Promo codes have been around since the early days of the App Store and are one of the most basic forms or marketing, yet they are often forgotten about and not used to their full potential. If you’ve launched an app and had some promo codes left over it probably means you could have done a better job at marketing.
In this article I cover what you need to know about promo codes along with how best to use them for marketing.
Things you should know about promo codes
When a user redeems a promo code it acts as if they have bought the app, however because they used a code they won’t be able to leave a review. I think Apple did this to prevent developers from giving away all of their codes to friends and family in return for perfect five star reviews. I’m not sure if apps downloaded using promo codes count towards your chart position (I doubt it), but even if they do, one hundred copies is pretty insignificant so it probably doesn’t matter either way.
Here are some of the most salient points you should be aware of:
- Customers aren't able to rate or review an app download via a promo code
- Promo codes are only valid for 4 weeks
- You now get 100 codes per version of an app (it used to be 50)
- You can’t generate promo codes for in-app purchases (yet)
- You can’t sell or accept any form of payment for a promo code
- To request a promo code the apps status must be “Ready for Sale”, “Pending Developer Release”, or “Pending an Apple Release”
- Only an admin with the “legal role” assigned to them in iTunes connect can generate promo codes
- [Update] You can't request a promo code when the app is “Processing for App Store” (thanks @vslavik)
It’s interesting that Apple specifically calls out the fact that you can’t sell or profit from promo codes (it's in the contract you agree to each time you generate a new code). I’d imagine this is in place to protect Apple’s 30% cut.
How to generate promo codes
To generate a promo code you need to log into iTunes Connect. Go to the My Apps section, choose the app you want to redeem a promo code for and scroll right to the bottom of the page. Hidden under Additional Information you’ll find the Promo Codes link. You then have to go through a multi-step process of agreeing to a contract and then downloading a file with the promo code(s) in.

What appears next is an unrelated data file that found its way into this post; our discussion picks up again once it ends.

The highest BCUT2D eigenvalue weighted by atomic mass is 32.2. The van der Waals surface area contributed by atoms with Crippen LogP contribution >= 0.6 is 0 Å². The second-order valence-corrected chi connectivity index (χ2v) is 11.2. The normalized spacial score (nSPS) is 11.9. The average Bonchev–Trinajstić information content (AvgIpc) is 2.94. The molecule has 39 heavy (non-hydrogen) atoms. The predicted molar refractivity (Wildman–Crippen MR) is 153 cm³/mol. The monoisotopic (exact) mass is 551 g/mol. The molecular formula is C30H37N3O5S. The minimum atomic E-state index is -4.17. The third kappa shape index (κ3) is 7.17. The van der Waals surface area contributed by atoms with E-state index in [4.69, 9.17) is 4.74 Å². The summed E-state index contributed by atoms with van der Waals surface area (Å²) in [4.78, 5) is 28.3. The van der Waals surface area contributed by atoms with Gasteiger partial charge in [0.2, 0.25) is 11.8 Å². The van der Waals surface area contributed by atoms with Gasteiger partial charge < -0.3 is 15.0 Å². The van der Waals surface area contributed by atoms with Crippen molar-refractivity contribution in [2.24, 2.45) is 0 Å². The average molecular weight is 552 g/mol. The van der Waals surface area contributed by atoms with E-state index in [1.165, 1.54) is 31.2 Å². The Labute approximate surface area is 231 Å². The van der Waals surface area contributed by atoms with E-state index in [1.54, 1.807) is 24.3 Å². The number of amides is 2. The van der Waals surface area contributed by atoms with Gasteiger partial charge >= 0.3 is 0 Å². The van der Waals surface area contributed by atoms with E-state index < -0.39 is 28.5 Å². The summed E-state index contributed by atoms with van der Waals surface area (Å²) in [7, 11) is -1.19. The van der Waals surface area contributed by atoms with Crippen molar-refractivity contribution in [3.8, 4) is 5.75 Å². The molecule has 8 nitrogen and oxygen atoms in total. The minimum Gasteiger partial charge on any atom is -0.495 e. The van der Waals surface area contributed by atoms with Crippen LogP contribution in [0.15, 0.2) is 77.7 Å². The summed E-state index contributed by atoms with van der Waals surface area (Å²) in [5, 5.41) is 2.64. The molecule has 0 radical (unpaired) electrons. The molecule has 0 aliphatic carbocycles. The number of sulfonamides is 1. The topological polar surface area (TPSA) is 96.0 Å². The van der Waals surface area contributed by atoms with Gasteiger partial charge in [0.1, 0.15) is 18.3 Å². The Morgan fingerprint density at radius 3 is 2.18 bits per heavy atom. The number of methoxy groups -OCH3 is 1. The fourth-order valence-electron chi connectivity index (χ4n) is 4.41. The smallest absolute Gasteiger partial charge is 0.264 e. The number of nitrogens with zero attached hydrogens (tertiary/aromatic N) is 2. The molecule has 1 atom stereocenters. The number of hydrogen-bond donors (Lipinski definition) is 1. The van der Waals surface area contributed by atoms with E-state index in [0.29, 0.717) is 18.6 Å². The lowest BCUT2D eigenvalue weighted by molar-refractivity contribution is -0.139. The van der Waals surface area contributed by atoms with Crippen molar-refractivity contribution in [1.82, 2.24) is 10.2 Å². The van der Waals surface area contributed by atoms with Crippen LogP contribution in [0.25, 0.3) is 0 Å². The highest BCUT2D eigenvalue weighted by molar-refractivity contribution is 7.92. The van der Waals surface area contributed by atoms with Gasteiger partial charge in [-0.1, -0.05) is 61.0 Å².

It’s slow to redeem promo codes via iTunes Connect, but thankfully there is a better way…
I’ve been using Tokens from Supertop for years and can highly recommend it. It’s a native Mac app that does the promo code dance for you in the background. Tokens can also track promo code usage, perfect to find out if that press contact you emailed earlier in the week has had a chance to check out your app yet.
Using promo codes to your advantage
Promo codes offer the perfect way for members of the media to get a copy of your app before it’s live on the App Store. This means journalists can have a review of your app ready for the same day as your app is launched. This is an essential ingredient for every successful app launch!
Smaller blogs and even some of the bigger tech sites often have competitions where they give away promo codes for a bunch of apps. If you notice a site doing this you should email them and see if they’d like to do the same for your app. It’s great exposure and like all good marketing, it’s free. If you can time competitions with the launch of your app, even better.
You’ve nothing to gain by hoarding promo codes, so you may as well use them all up. If you have plenty of spare codes you should organise monthly give-aways, competitions, and find notable people that might be interested in your app.
Here’s an overview of just some of the ways you can use promo codes:
- Offer promo codes to journalists so they can review your app in time for its planned launch date
- Offer promo codes to influencers to help raise awareness of your app, if they like it they will usually tweet about it
- Organise giveaways on Twitter and Facebook, this is a great way to gain more followers and fans
- Offer codes to tech and blog sites so they can run competitions and giveaways for their readers
- Use them as an incentive to encourage sign-ups to your newsletter (e.g. chance to win 10 promo codes each month)
Before I wrap up this article I thought it'd be fun to put into practice the marketing tactics I've just discussed…
Win a copy of Ember for Mac!
I have ten copies of Ember for Mac ($50) up for grabs. That’s a grand total of five-hundred-dollars worth of software!
Ember allows you to take screenshots, record screencasts, capture full webpages, annotate images, and much more. It’s one of the most used apps on my Mac, I use it everyday. You can think of it like a digital brain, or perhaps Evernote for creatives.
To win a copy of Ember for Mac simply tweet a link to this article, I’ll pick ten people at random from the list. Update: Competition is now over, sorry!
As with everything I write here I try to practice what I preach, this has possibly never been truer than with this article. By using some spare promo codes I’ve managed to raise awareness of Ember for Mac and also this blog. Hopefully a quick search on Twitter for this article will be proof of this!
If you have any questions or ideas on using promo codes please let me know.